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BC Election 2017
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Clark Is Done; NDP and Greens Now Need to Deliver the Change BC Voted For

Even if results shift, power will remain in hands of John Horgan and Andrew Weaver.

Bill Tieleman 11 May 2017TheTyee.ca

Bill Tieleman is a former NDP strategist whose clients include unions and businesses in the resource and public sector. Tieleman is a regular Tyee contributor who writes a column on B.C. politics every Tuesday in 24 Hours newspaper. Email him at weststar@telus.net see Twitter @BillTieleman or visit his blog.

“When nothing is sure, everything is possible.” — Author Margaret Drabble

While the dramatic cliffhanger B.C. election left many questions unanswered, one thing is clear — BC Liberal Premier Christy Clark is finished.

Almost 60 per cent of British Columbians voted for change — and now it’s up to the New Democrat and Green parties to deliver it by defeating the BC Liberals and throwing Clark out of office.

It might take days or a bit longer, but either way the decaying 16-year BC Liberal government with its despicable sense of privileged entitlement, dedication to big money and pay for play politics is going to be turfed.

Even if absentee ballots and recounts were to unfortunately give Clark a bare majority, there is no way the BC Liberals can continue for long.

Why? Because it only takes one BC Liberal MLA crossing the floor to the NDP or Greens or to sit as an independent or quitting or, god forbid, passing away, and the B.C. legislature is no longer controlled by Christy Clark.

Or it could be one or two BC Liberal MLAs calling in sick or missing a confidence vote for the government to be defeated. That means either NDP leader John Horgan would be asked to form a new government, with Green Party support, or a new election be called.

Horgan did an amazing job despite being discounted by many media and commentators, bringing the BC NDP tantalizingly close to a majority government and leaving him still on the brink of possibly becoming premier. And if not for BC NDP riding infighting in Cowichan, Columbia River-Revelstoke and Fraser-Nicola over bitterly contested nominations, Horgan would be premier-elect now.

And Green leader Andrew Weaver also had a stunning breakthrough, doubling the party’s last vote to 16 per cent and tripling their seats by easily holding his riding and convincingly winning two more on Vancouver Island.

One can argue that Green voters pulled a Ralph Nader on the NDP — putting Christy Clark, B.C.’s equivalent of George W. Bush — in office, but there’s no point now crying over spilt votes when there is a disastrous government to jointly defeat.

And the Greens have every right to fight for votes, and voters always have the final decision over where their ballot goes.

But Clark is the big loser. Despite boasting about B.C. having Canada’s strongest economy — true — and despite trumpeting four balanced budgets — also true — Clark’s BC Liberals lost four cabinet ministers, her popular vote dropped and she had a comfortable majority turned into a minority.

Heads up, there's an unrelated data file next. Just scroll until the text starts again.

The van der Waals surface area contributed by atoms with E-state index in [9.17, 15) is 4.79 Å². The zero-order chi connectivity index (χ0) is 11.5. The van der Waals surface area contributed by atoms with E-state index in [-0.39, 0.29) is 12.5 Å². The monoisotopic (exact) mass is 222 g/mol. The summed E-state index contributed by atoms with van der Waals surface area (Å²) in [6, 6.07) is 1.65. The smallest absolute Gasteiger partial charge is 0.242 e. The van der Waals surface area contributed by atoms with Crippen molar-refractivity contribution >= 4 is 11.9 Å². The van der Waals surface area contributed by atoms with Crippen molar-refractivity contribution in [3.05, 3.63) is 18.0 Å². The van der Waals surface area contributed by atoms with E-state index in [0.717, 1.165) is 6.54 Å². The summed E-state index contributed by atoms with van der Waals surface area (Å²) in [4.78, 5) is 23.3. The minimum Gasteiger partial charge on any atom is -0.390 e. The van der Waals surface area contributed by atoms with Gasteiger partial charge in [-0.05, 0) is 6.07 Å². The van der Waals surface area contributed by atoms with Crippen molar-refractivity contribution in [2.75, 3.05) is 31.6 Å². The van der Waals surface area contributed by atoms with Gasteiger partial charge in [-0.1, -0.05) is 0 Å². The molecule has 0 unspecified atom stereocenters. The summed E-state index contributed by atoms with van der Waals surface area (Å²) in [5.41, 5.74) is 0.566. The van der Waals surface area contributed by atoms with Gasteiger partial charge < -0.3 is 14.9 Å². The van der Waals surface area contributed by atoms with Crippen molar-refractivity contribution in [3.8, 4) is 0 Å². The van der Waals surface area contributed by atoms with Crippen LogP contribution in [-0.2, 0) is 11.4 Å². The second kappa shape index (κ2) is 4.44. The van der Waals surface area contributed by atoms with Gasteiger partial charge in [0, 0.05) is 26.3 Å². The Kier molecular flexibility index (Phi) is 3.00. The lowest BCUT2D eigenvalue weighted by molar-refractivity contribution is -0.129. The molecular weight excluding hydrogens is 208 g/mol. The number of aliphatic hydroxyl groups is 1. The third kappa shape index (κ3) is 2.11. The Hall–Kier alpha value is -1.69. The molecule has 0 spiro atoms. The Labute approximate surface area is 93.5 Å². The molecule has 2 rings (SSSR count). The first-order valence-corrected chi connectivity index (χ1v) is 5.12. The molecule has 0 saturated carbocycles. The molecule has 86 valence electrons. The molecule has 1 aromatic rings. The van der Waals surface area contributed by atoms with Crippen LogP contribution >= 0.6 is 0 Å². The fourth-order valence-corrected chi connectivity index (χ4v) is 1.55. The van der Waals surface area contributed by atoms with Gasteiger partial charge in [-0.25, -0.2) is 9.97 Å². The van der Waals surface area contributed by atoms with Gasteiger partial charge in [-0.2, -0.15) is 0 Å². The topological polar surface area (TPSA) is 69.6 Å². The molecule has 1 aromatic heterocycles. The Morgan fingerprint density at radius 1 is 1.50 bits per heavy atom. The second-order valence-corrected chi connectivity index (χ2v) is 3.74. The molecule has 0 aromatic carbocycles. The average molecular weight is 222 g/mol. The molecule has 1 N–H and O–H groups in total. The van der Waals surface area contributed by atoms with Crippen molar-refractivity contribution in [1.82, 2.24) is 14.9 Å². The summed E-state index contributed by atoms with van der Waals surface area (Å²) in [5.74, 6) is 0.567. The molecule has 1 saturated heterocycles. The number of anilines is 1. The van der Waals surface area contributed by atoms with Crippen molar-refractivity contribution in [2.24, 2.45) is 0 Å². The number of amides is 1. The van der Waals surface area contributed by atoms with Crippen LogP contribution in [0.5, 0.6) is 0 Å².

That happened even though Clark spent $15 million in taxpayer dollars on partisan government advertising wrongly promoting the BC Liberals.

Clark also lost all those seats even with the BC Liberals being the most heavily corporate-funded political party in Canada, raising over $13 million in 2016, with two-thirds from business.

And Clark had two ex-corporate CEOs running vicious anti-Horgan ads before the election that were worth an estimated $3 million.

Already Clark and her big money backers are desperately trying to cling to power by their fingernails.

Evidence? Clark said in her speech last night: “Our B.C. environment we are so proud of — how do we make it better than we found it?”

Interjected one wag at CBC Tuesday night: “With an oil pipeline?”

And I bet many Green and NDP voters choked at Clark’s newfound environmentalism, thinking of her support for the Kinder Morgan pipeline and resulting increase in oil tankers; her boosting liquefied natural gas and fracking; her hellbent-for-leather intent to build the BC Hydro Site C dam despite huge costs and First Nations and environmental concerns; her continued insistence that a referendum is needed to fund more public transit; her refusal to increase the carbon tax or put revenue from it towards transit or other green initiatives; her refusal to ban grizzly bear trophy hunting — the list goes on and on.

The battle shifts

Now the election battle shifts to critical political decisions by Andrew Weaver and John Horgan.

Horgan is well served by his impressive new campaign manager and chief of staff Bob Dewar, who did an amazing job of focusing the BC NDP campaign on the key issues and critical ridings to get the party to a significant seat increase. His years as chief of staff to highly successful former Manitoba NDP premier Gary Doer will help Horgan find a way to end the Clark government’s reign.

But most of the pressure is on Weaver and new Green MLAs Adam Olsen and Sonia Furstenau to make the right decision — and very clearly the Green Party platform and its criticism of the BC Liberals most closely align with the NDP, not the Liberals.

And the BC Liberals’ terrible record on the environment, housing affordability, health care, education, its lack of integrity in political financing and pay for play politics, its consistent and intentional neglect of people with disabilities and those on social assistance should make the choice for the Greens obvious.

The verdict is in — Clark must be thrown out.  [Tyee]

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